Tor Gammelsrød
Professor i Oseanografi, Geofysisk Institutt, UiB

Current research activities

International Polar Year (IPY)
I am co-ordinating an international initiative for the IPY period (2007 – 2010) called Bipolar Atlantic Thermohaline Circulation (BIAC). This is IPY cluster # 23 and includes 3 expeditions to the Antarctic and several expeditions in the Arctic.

The Barents Sea is defined as the dense water factory of the Arctic. Warm Atlantic water flowing into the area via the Barents Sea Opening (BSO) between Norway and Bjørnøya is transformed to cold, dense bottom water flowing into the Artcic Ocean between Franz Josef Land and Novaya Zemlja, the Barents Sea Exit (BSX).

Warming of the abyss of the Nordic Seas
The longest deep water time series in the world, obtained at the weather ship MIKE (66°N, 2°E) reveals a dramatic warming in the 1990's. This is related to the reduction of the deep water formation in the Greenland Sea.

Super-cooled water is formed underneath the floating glaciers in the Antarctic. This cold water is called Ice Shelf Water (ISW) . Some of this water exits the sub ice cavity and spills down the continental slope particularly in the Weddell Sea in the Atlantic sector. Several years of current measurements show that when penetrating downwards towards great ocean depths it mixes with the overlaying water to form Antarctic Bottom Water. This water dominating the abyss of the world ocean and is one of the ‘motors’ driving the global thermohaline circulation.

Melting and circulation underneath the floating Antarctic Ice Shelf
A hot issue in climate research today is how the Antarctic Ice sheet reacts to global warming. If it melts the sea level will rise by several decades of meters. Several expeditions to the Weddell Sea have provided an extensive data set for the hydrographic conditions near the Filchner - Ronne Ice Shelves, including more than one year long records of current, salinity and temperature. These data are used to deduce circulation and melting underneath the Ice Shelves.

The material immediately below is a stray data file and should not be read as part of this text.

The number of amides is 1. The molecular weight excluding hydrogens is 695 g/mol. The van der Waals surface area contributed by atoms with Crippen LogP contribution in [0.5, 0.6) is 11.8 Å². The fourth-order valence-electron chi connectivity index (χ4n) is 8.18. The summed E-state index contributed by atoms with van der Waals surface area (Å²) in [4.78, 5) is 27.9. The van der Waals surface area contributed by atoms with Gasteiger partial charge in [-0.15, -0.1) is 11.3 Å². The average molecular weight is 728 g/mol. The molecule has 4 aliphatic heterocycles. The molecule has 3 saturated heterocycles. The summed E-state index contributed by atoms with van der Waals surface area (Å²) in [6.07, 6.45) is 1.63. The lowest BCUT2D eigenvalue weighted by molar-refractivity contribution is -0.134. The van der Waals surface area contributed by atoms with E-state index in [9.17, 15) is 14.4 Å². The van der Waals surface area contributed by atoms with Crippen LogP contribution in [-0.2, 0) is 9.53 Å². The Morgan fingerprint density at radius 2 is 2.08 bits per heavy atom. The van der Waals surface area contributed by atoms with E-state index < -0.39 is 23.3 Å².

I have been working with Mozambican colleagues since the middle of the 1980’s. The most important income in foreign currency for Mozambique is the shrimp fisheries on the Sofala Bank. We found that the catch rates were influenced by the Zambezi River run-off, and that the regulation of the River had a negative influence on the fisheries.

 In 2008 we started a co-operation with Universidade Eduardo Mondlane to build up a School in Marine Sciences in Quelimane supported by the NOMA program. The first 4 MSc students graduated in August 2010. A second cohort of 14 students started their studies in July 2010 with a total of 14 students. A 3rd cohort will be recruited in 2012. The figure is taken from one of the first MSc thesis and shows a giant current gyres Mozambican Channel obtained from satellite sea surface height (black arrows) and ADCP current measurements from R/V Fridtjof Nansen in December 2008 (cyan arrows).

Benguela Niño
The Atlantic version of El Niño. This is a joint effort between South Africa, Namibia, Angola and Norway. Here you will find more about the Atlantic el Nino

I am also teaching at UNIS Svalbard. We are taking the students out on the ice to study the movement and melting of the ice. The fact that the ice extent in the Arctic has reduced substantially is a threat for the Polar bear. Some times the Polar bear is a threat to our students.


Tor Gammelsrød
Kontor: Østfløy 208
Geofysisk Institutt
Allégaten 70, 5007 Bergen

Telefon: 55 58 26 95/55582602
Fax: 55 58 98 83

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© GFI 13:21 27/01/2000. Sist oppdatert 07/12/2005